With very little in the way of major market moving themes to guide the way, FX risk trends were largely neutral overnight amid extremely light liquidity. Support for the Euro remained in play despite moderate losses across European equities and further criticism from Germany’s central bank over the proposed ECB bond buying operations. There has also been talk the ECB may place limits on peripheral debt yields, which was quickly refuted by the bank. The Aussie dollar maintained a tight 35 pip range against the greenback with price action consolidating around current levels of 104.5 US cents.
Its clear markets are in a holding pattern ahead of significant forthcoming event risk with the Fed’s annual conference in Jackson Hole on August 31 and policy decision in early September. The same level of anticipation exists across the Atlantic with markets awaiting crucial feedback from the European Central Bank in relation to their proposed bond buying operations.
Wednesday’s release of the Fed minutes from the August 1st meeting is sure to attract the usual level of stimulus related conjecture ahead of the Jackson Hole, and a speech by Atlanta Fed President Dennis Lockhart and current FOMC voting member will also be closely watched this evening as markets attempt to gather intelligence on the likelihood of further stimulus. Euro-group President Jean-Claude Juncker will also meet Greek Prime Minister Antonis Samara in Athens this week, amid speculation Greece will seek more time to implement agreed austerity measures as part of their bailout conditions.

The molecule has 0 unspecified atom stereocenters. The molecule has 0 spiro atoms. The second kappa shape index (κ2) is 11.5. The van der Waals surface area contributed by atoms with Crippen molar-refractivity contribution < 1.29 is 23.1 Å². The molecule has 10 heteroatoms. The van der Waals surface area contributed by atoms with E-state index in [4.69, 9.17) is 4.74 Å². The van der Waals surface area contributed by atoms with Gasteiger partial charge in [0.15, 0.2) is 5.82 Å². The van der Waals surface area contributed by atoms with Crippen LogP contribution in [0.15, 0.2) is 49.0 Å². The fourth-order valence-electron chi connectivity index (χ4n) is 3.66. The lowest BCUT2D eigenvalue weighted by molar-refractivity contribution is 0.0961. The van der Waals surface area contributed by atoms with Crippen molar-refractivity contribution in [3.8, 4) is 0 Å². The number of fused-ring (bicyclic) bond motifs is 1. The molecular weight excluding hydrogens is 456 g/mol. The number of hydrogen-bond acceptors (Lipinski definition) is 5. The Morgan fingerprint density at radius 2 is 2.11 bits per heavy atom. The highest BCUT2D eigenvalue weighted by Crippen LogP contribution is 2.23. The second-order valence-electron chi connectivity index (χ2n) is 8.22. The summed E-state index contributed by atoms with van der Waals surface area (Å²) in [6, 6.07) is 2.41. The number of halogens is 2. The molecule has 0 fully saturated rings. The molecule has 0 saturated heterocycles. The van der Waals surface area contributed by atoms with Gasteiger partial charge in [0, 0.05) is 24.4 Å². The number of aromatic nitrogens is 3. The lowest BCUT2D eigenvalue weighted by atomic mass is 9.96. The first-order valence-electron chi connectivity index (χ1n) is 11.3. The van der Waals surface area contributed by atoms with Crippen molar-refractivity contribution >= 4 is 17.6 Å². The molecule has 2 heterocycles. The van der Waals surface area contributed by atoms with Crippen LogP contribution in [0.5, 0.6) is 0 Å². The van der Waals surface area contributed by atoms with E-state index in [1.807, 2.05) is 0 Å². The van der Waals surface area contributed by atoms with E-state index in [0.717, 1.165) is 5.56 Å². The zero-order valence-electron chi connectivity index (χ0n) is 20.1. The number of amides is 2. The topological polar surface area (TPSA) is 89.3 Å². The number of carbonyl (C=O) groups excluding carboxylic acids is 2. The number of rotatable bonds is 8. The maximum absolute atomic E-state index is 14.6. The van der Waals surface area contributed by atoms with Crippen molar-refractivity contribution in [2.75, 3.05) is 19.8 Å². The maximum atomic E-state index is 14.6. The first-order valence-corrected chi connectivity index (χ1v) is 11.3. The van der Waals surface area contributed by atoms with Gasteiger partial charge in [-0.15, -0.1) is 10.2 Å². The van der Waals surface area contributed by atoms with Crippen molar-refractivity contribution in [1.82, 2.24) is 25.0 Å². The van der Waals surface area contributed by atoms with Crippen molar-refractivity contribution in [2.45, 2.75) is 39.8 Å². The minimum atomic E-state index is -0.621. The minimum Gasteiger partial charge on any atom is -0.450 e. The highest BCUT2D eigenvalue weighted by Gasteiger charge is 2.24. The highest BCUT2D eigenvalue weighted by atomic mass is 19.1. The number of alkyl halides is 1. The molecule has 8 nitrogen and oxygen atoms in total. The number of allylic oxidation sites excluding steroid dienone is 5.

The day ahead will see the focus shift to the release of the RBA minutes from August 7 which saw the bank hold the official cash rate steady at 3.5 percent. While acknowledging the significant challenges from the euro region amid a subdued global growth outlook, on balance, the statement painted a fairly positive picture. On China, the statement noted growth has moderated to a more sustainable pace, but “does not appear to be slowing further.” Local inflation is expected to be in line with expectations and business credit has recorded its strongest growth in several years. On the Australian dollar, the bank highlighted the local unit’s resilience despite a marked decline in the terms of trade and weaker global growth outlook. This point was further emphasized in the later release of the RBA Statement on Monetary Policy which also acknowledged the role a strong currency has played in dampening domestic growth and weighing on non-resource industries and employment. In short, the board considers the high exchange rate places “important risks” on the domestic conditions. This represents a change in language from previous RBA commentary, with the emphasis now on the disparity between fundamental drivers and Aussie dollar demand. Any elaboration on this today may serve as a reminder the Reserve Bank has their eye on high exchange rate, in turn reigniting the debate on how the bank will mitigate these “important risks”.